Darwin's Notes and Thoughts Go Online
Studying Charles Darwin's documents has evolved from visiting the library at Cambridge University to accessing the information online. The British university has just made a trove of about 20,000 papers from Darwin's life and studies accessible on the Web.
Readers can even see his wife Emma Darwin's recipes for pea soup and heavy Victorian puddings.
"It's really unprecedented that so much new material by and about Charles Darwin is suddenly made available to the public," John van Wyhe, director of the Darwin Online collection, tells Renee Montagne.
The material has been available to scholars for years at Cambridge.
"What we've done is taken much of that material and made it available for free to the whole world," van Wyhe says. "The amount of material is so vast that you could click on it for months and not see all of the images."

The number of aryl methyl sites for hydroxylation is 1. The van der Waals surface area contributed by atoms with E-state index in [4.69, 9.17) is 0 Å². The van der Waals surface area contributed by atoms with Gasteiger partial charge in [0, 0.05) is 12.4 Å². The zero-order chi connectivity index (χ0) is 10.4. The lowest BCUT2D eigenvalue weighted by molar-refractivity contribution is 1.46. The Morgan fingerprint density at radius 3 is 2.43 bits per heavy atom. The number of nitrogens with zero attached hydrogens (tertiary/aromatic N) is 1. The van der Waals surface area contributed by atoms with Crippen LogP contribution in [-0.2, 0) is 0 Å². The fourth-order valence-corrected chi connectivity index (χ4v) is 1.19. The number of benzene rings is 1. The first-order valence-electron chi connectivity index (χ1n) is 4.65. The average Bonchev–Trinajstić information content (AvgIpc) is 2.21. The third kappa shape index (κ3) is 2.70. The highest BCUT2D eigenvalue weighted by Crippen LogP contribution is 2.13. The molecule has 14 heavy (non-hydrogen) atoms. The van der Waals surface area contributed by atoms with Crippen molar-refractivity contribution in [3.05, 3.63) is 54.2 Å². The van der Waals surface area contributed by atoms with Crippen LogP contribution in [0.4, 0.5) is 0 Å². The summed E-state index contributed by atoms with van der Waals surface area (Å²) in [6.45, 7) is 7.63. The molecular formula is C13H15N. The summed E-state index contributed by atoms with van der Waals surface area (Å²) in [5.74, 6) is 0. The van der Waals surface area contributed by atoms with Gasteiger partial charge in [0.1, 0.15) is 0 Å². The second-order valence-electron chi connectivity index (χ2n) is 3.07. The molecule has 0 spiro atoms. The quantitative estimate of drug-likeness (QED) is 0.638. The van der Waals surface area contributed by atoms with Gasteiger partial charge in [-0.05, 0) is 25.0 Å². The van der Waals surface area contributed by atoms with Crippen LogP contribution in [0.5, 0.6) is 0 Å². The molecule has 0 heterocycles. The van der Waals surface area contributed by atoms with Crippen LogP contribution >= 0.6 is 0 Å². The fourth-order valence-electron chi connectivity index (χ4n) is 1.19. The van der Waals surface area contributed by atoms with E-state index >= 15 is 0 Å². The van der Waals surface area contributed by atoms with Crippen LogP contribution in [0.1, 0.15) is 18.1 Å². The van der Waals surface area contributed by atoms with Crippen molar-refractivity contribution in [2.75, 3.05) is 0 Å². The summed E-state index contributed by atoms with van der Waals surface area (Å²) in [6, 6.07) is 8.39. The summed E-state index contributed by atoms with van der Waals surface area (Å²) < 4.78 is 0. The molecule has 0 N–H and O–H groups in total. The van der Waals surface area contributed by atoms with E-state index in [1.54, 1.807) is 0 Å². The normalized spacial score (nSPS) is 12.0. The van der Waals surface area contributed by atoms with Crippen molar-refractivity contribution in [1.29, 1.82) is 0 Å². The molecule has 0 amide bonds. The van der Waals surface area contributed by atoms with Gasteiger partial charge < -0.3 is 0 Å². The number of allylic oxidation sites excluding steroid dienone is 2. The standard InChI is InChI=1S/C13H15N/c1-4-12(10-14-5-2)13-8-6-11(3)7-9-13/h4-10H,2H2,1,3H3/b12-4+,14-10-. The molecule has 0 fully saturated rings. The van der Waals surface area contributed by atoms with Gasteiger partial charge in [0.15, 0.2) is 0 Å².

The items range from tiny scraps of paper with Darwin's notes to entire books and pamphlets — there are 90,000 electronic images in all, van Wyhe says.
The collection includes Darwin's first pencil sketch of his species theory, from 1842.
"You notice that it's messy," van Wyhe says. "That shows that it's a working document. Darwin has crossed things out, changed his ideas."
And there are Darwin's "bird notes" from the voyage of the Beagle, including his first recorded doubts about the stability of species. They also include a sketch of his cabin aboard the ship.
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